On August 15th, Federal Judge Amy Totenberg issued a 153-page ruling saying that the “long and twisted” saga of the State’s voting systems was nearing a conclusion.
Georgia remains one of five status in the U.S. that uses touchscreen voting machines with no paper backup mechanism or record-keeping ability. However, earlier this year, Georgia ordered a new voting system with ballot-marking devices that should installed in time for the March 24th presidential primary, according to Secretary of State Braf Raffensperger.
This comes on the heels of a highly contested, and narrowly decided, gubernatorial election that saw Brian Kemp, who was at the time Georgia’s Secretary of State and in charge of the elections process, defeat democrat Stacey Abrams. There were allegations that majority democrat areas were not able to vote because of the failure of the voting machines.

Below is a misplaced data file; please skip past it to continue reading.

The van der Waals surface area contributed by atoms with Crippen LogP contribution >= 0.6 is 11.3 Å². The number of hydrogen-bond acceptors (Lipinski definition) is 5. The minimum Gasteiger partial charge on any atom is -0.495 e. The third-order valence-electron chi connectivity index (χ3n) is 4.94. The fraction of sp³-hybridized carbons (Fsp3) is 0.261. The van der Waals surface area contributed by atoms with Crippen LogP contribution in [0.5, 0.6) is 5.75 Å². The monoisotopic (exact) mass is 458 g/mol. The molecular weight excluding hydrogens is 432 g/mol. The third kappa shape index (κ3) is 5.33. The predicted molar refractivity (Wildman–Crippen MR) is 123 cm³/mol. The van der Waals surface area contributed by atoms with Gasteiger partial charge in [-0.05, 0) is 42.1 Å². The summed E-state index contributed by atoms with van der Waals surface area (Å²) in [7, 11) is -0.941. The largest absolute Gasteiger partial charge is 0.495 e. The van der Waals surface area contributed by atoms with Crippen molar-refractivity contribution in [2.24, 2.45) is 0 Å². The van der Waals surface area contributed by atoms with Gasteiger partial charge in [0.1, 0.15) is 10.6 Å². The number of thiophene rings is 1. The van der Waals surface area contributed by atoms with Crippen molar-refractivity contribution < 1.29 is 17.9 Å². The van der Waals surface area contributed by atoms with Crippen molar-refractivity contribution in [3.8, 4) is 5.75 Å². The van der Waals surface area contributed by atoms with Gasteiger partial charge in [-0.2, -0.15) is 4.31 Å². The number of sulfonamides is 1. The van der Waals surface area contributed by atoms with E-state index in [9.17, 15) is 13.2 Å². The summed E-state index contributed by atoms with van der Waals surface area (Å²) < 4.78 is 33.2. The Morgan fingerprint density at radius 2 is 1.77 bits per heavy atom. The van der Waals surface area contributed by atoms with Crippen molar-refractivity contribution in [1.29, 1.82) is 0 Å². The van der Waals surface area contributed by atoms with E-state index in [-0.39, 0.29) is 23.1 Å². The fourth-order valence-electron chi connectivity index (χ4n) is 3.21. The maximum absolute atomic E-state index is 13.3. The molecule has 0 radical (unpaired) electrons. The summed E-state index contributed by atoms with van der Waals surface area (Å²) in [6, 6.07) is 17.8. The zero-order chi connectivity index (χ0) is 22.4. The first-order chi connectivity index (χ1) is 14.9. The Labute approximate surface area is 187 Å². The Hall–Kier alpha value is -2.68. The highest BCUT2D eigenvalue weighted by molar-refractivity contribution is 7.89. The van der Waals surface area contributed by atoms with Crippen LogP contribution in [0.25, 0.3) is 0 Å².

The order from Judge Totenberg requires Georgia to be ready to use paper, handmarked ballots in the event that the newly purchased system would not be ready in time for March 24th. Georgia spent $106 million on the voting system. This order is not binding on the November municipal elections.